Some of the Ways Breathwork Can Alter the State of Consciousness

Some of the Ways Breathwork Can Alter the State of Consciousness

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Have you ever heard of breathwork meditation? It is an ancient practice that dates back thousands of years. In the modern era, it is just beginning to come into its own thanks to a new understanding of how conscious breathing patterns affect the mind and body.

The brain responds to how a person breathes. Likewise, the body responds to what the brain does. So it stands to reason that altering how we breathe has an impact on both mind and body. That is the primary principle behind breathwork meditation.

In the paragraphs below, this post will discuss some of the ways breathwork can alter a person’s state of consciousness. As you read, know that I am currently undergoing training to become a certified Owaken Breathwork facilitator. Once I finish my training, I plan to begin offering both group and private sessions. I look forward to working with you.

Increasing Oxygen Intake

Breathwork is the practice of conscientiously altering the way one breathes in order to achieve a specific goal. In terms of altering one’s state of consciousness, a common strategy is to engage in deep, rhythmic breathing that increases oxygen intake. How does this alter the state of consciousness?

Increased oxygen intake is known to induce endorphin production in the brain. Higher endorphin levels create a sense of euphoria and heighten awareness. Boosting endorphin production also stimulates the parasympathetic nervous system.

Increased Carbon Dioxide

While deep, rhythmic breathing can increase oxygen intake, we can also increase carbon dioxide levels in the blood through rapid, continuous breathing patterns. Don’t worry. Increasing carbon dioxide in this way is not dangerous; carbon dioxide is not harmful in moderation.

Increasing carbon dioxide levels makes the blood more acidic. The body responds through respiratory alkalosis to create tingling sensations and lightheadedness. During breathwork meditation sessions, increased carbon dioxide can help create an altered perception.

Inducing a Trance State

Sometimes, the point of a breathwork exercise is to completely focus all the person’s attention on breathing. A particular breathing pattern isn’t necessarily the goal. Rather, it is to focus so intently on breath control that a person enters a dissociative state. This is a trance state in which the conscious mind separates from reality and sensory input in order to tap into a deeper state of being.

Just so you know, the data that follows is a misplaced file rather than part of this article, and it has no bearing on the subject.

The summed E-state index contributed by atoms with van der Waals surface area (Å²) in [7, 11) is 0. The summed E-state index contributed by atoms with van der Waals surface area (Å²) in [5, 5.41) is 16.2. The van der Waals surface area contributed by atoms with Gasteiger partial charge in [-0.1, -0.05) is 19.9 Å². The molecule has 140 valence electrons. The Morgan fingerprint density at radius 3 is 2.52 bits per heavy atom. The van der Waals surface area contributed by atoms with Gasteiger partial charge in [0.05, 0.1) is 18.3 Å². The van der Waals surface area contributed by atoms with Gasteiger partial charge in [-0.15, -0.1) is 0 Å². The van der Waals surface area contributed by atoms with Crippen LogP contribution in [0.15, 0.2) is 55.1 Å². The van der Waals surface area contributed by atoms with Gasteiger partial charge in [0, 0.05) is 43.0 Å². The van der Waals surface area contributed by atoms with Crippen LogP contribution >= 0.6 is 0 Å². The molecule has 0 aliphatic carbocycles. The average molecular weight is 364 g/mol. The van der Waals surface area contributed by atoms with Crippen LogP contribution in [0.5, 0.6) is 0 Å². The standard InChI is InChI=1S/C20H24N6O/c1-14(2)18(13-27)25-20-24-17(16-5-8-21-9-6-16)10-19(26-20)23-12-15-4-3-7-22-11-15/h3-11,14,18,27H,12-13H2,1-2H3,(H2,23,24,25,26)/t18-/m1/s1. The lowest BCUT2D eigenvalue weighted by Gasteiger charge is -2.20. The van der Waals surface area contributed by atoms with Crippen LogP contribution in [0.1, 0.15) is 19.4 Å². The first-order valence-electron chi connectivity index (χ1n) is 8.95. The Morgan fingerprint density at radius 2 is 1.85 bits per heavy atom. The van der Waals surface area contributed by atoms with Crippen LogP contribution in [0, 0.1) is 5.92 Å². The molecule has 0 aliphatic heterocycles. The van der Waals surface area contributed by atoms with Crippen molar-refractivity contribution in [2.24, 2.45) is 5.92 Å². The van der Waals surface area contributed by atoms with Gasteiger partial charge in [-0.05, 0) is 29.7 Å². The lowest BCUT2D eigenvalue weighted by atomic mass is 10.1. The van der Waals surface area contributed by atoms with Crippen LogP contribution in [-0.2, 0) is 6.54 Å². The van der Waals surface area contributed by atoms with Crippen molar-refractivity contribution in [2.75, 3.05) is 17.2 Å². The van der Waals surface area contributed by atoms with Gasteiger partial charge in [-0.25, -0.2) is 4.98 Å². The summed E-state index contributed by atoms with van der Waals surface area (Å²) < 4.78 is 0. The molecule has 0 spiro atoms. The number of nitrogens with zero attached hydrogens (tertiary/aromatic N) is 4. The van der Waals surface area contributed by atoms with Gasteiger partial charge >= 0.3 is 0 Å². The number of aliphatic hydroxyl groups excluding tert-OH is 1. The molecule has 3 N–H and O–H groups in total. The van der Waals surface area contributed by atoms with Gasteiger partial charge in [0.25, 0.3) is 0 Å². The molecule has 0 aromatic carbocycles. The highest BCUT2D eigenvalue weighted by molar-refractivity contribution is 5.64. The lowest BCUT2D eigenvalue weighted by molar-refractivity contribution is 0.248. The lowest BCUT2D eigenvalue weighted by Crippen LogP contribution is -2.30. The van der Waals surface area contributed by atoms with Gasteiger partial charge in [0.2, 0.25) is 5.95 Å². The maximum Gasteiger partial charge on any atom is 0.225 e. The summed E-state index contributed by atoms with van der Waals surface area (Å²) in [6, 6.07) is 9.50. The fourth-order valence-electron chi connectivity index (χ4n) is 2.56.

Entering the trance state is one of the more advanced practices associated with breathwork. But when it is achieved, a person can really get in touch with repressed emotions, traumas, and limiting beliefs. The dissociative state can do wonders for a person’s self-awareness.

Brainwaves and Neurotransmitters

Wrapping all of this up is the reality that control breathing exercises can impact both brain waves and neurotransmitters. In the brainwave department, controlled breathing helps to synchronize brainwave patterns. This encourages a state of deep relaxation and meditation. In such a state, participants are better able to enter that altered state of consciousness.

Where neurotransmitters are concerned, the physiological changes encouraged by controlled breathwork impact the brain’s production of certain neurotransmitters. At the top of the list are dopamine and serotonin. Elevating both can induce an emotional release that shifts a person’s perceptions of reality.

I hope my description of breathwork’s ability to alter the state of consciousness has not turned you off from this beloved ancient practice. Breathwork meditation is extraordinary when utilized under the direction of a skilled practitioner. And yes, you can learn breathwork techniques perfectly suited for practicing at home.

I am looking forward to offering breathwork meditation, retreats, and both private and group sessions. Check back soon to keep tabs on my progress! In the meantime, I will continue leading private and group sessions with sound healing as the main focus. I will also continue to keep my readers informed about appropriate healing retreats.

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